A Critical Meta-Analysis of Mobile Learning Research in Higher Education

By Al Zahrani, Hasan; Laxman, Kumar | Journal of Technology Studies, April 1, 2016 | Go to article overview

A Critical Meta-Analysis of Mobile Learning Research in Higher Education


Al Zahrani, Hasan, Laxman, Kumar, Journal of Technology Studies


CONTEXT OF STUDY

Mobile devices are "popular everyday tools and services that are also potential or de facto resources for education" (Kukulska-Hulme, 2012, p. 247). The increased availability of personal mobile devices is taking education and learning to a new level. It has been predicted that mobile devices will be the primary connection tool to the internet for most people in the world in 2020 (Anderson & Rainie, 2008). Mobile learning (m-leaming) can be defined as examining how mobile technology can be used for educational purposes such as "the process of using a mobile device to access and study learning materials [and] to communicate with fellow students, instructors, or institution" (Ally, 2009). Mobility, informality, and personal ownership are all characteristics which make learning with mobile devices different from other forms of e-learning (Naismith, Lonsdale, Vavoula, & Sharples, 2004). Mobile devices allow e-learning to be delivered virtually anywhere at any time (Rouse, 2005). Mobile learning has been identified as a new stage of distance and e-learning (Georgiev, Georgieva, & Smrikarov, 2004). However, m-learning is more than using mobile technologies to access information and a potential solution to global demands for more access to education, m-learning represents a challenge to conventional education practices. Some of these challenges are explored in this critical metaanalysis of mobile learning research on the acceptance, readiness, and use of mobile digital devices for learning in higher education.

According to the United Nations Educational Scientific and Cultural Organization (UNESCO) there are currently over six billion mobile phone subscriptions worldwide, and for every one person who accesses the internet from a computer s/he does so from a mobile device. The emergence of the digital native generation, that is children who grow up using and relating to modem ICTs, provides a strong motive for research of learning with mobile devices in order to understand and achieve the potential educational benefits of m-leaming. Although the focus of this paper is m-learning in higher education contexts, m-learning also has implications for employers and industries as an educational resource and training in other than educational contexts (Mungania 2003).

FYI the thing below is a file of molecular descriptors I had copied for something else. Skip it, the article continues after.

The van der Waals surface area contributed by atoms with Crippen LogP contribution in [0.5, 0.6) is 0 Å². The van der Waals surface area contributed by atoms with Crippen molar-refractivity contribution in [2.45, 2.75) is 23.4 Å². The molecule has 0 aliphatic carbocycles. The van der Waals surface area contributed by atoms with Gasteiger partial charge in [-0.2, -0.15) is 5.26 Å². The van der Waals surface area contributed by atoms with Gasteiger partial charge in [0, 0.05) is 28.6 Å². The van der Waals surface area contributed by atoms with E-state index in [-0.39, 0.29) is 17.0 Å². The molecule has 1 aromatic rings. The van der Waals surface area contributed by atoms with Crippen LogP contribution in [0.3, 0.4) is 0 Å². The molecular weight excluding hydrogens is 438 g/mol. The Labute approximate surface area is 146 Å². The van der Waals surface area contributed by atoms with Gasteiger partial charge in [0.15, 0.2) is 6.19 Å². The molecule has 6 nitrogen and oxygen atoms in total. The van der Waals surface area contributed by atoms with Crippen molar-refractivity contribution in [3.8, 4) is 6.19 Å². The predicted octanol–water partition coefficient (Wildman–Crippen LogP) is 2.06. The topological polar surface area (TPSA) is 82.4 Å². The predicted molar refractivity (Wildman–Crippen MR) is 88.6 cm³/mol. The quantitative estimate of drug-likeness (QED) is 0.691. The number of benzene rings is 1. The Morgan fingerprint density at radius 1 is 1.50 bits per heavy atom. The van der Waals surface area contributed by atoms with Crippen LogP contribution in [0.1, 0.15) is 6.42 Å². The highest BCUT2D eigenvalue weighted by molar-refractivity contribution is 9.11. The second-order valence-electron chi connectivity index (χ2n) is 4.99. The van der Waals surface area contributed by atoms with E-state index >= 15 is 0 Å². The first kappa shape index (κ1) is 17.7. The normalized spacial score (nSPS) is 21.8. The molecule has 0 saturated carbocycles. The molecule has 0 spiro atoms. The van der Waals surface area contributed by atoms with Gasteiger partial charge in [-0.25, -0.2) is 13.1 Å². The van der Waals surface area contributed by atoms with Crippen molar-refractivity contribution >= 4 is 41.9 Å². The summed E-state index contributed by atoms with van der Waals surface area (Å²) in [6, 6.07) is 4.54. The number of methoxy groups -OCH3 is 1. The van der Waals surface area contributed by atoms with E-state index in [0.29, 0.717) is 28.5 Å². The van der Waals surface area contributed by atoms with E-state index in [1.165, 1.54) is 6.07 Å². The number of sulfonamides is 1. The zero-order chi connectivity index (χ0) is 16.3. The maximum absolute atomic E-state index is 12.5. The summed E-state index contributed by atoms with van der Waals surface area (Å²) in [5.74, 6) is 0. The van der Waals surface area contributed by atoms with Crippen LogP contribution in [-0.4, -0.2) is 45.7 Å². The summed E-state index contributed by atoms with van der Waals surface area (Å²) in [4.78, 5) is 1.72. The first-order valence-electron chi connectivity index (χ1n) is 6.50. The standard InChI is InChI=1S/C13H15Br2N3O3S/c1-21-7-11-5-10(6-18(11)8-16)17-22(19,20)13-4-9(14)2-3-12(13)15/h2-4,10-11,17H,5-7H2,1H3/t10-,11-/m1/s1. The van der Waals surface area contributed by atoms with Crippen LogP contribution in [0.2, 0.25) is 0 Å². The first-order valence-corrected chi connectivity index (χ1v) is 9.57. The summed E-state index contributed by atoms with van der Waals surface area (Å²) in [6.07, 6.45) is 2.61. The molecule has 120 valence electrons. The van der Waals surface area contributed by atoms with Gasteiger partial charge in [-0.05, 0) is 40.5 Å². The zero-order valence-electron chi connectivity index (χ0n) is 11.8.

This study attempted to discover what benefit m-learning brings to education and to identify what questions remain unanswered by research in the field of m-leaming. This study also examines current findings concerning social attitudes towards m-learning (acceptance), individual and institutional preparedness for pedagogical uses of mobile devices (readiness), and the impact of mobile learning on students' educational success (outcome). This review is guided by the following questions:

Research Questions

* What are the conceptual frameworks and theories underpinning mobile learning research studies?

* What have been the global experiences of using mobile digital devices for learning in the context of higher education?

* What factors are indicated by research as enhancing or hindering the acceptance and use of mobile digital devices for learning?

RATIONALE FOR A CRITICAL META-ANALYSIS

Gilliam and Zigler (2001) used the term 'critical meta-analysis' to describe their review of available impact evaluations from 13 state-funded preschools in the United States from 1977 to 1998. The concept of meta-analysis originates in the fields of psychiatry and medicine where it is "a standardized approach for examining the existing literature on a specific, possibly controversial, issue to determine whether a conclusion can be reached regarding the effect of a treatment or exposure" (Russo, 2007, p. 637). In the field of education "instead of students or participants being the unit of analysis, the primary studies themselves become the unit of analysis" (Denson & Seltzer, 2011, p. 216). The term critical is used in many different educational contexts. …

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